Food factories and why they need CCTV

Food factories are producing more than ever before and while this is true, customers are becoming more sceptical around the operations that go on behind closed doors. In this article, we take a look at why your food factory needs CCTV and the benefits it can bring to your business.

What are the advantages?

If you want to streamline your operations and create a more secure workplace, installing a new — or upgrading a current — CCTV is essential. You’ll be able to protect your building from unauthorised activity as well as monitor the production line.

Ensuring customer confidence

If customers know that you have CCTV in your food factory, they’ll become more trusting in your brand which big supermarkets will take note of. Through the use of CCTV, you can ensure consumer happiness and reassurance because it shows that you’re not trying to hide anything, as all of your operations are recorded and footage can be provided if any accusations come to light.

Maintaining the standard of produce

If you enable more tailored permissions across your security system, such as video analytics, you’ll be able to properly control the quality of your produce. This can save you both time and money, as it is quicker than any quality check that would be carried out by a physical worker where human error could occur after working lengthy hours.

A greater overview of employee safety

CCTV systems can be strategically placed in dangerous operational areas to monitor staff safety. Placing CCTV in these areas can help monitor your employees and make sure that they’re using the equipment in the safest way possible to protect them from any harm which could cost your business money in the long run.

Crime across UK food factories

It’s no secret that CCTV can reduce crime. Having this featured around your factory would lower the risks that your business could face.  The addition of CCTV on your premises would help police capture the culprits and then prosecute them in the event of an incident — modern CCTV has made this easier to gain justice with facial recognition features.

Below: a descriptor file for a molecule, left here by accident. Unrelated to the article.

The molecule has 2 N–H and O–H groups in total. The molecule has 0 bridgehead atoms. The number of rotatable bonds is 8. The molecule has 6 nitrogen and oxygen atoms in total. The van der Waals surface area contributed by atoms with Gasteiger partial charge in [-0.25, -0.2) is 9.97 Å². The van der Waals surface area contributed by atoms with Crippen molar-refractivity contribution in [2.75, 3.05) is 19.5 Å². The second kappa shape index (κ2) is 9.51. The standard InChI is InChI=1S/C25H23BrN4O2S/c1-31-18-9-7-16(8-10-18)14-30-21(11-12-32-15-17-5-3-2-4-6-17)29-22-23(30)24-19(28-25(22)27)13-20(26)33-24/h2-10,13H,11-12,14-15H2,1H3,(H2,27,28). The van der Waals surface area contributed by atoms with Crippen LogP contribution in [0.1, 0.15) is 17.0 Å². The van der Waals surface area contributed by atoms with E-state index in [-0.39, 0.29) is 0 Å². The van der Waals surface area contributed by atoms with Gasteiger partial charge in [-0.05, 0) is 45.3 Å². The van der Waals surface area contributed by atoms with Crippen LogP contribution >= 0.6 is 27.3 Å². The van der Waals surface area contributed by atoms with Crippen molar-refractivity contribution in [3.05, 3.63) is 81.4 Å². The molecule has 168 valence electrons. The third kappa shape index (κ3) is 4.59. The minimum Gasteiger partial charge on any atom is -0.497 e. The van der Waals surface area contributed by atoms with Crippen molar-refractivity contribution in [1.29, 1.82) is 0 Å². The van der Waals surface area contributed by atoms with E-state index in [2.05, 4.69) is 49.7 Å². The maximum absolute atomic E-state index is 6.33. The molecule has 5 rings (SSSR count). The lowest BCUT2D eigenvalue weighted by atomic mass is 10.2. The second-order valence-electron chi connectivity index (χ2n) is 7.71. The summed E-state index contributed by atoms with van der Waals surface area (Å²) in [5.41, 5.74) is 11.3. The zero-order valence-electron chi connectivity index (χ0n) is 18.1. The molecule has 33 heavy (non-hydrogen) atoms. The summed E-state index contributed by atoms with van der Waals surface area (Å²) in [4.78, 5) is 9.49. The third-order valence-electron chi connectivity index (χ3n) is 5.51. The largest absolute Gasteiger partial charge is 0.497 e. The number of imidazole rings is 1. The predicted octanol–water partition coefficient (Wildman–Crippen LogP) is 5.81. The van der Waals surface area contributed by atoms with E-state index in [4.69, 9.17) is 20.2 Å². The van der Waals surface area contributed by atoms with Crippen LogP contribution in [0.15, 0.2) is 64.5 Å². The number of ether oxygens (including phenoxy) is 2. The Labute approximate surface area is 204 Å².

In 2015 alone, 88% of manufacturers experienced fraud. However, Kroll stated that in 2017 the manufacturing industry saw a rise of 7% on this result. When it came to the most common types of fraud in this industry, information theft stood at 30%, compliance breach at 30% and intellectual property theft at 26% (of the respondents who were asked).

But who committed these crimes? New starters accounte for 39%. Temporary manufacturing workers came in at second place with 37%. Those in senior or middle management positions were at 33% — this result was the same as ex-staff members. However, vendors/suppliers who do not have as much access to your business accounted for 33%, too. This clarifies that anyone has the potential to commit a crime within a factory.

What your food factory can do with CCTV

As with any piece of equipment you install, you will only see results once the system has been implemented. Understanding where you place cameras is essential if you plan to reduce any criminal activity.

Position your CCTV cameras at all entry points to allow you to have a full scope of who comes in and who goes out of the premises at all times. Advancements in technology have allowed CCTV cameras to detect certain people and track their movements. But what are the advantages of video analytics systems?

Smart surveillance can allow food factories to offer more secure production across the board. They can be used to highlight any unauthorised entry/exits which is an advantage from a managerial position to detect actions of staff within the business. They include a “no-motion” option which helps monitor things that should be moving in the factory such as the conveyor belt.

Through the implementation of virtual tripwires, your video analytics will be able to detect entry. If an intrusion does occur, an alarm will be generated the moment the tripwire has been crossed — it will also detect which direction the intruder is going in to make the individual easier to find. Not only does this tripwire detect intrusions, it can also count the amount of people who go in and out of the building — and even the car park of your operational premises.

Most food factory managers feel as though their premises is safe — but you can’t ignore the crime statistics. If thieving was to occur, using video analytics and CCTV from 2020 Vision can help you by detecting when an object is moved from a static position and even use facial recognition systems to detect who moved it. When it comes to facial recognition, you can use different settings to detect individuals — whether this is making them a VIP, black listing known offenders and more.

If you’re not looking to upgrade your CCTV systems, have you considered access control systems?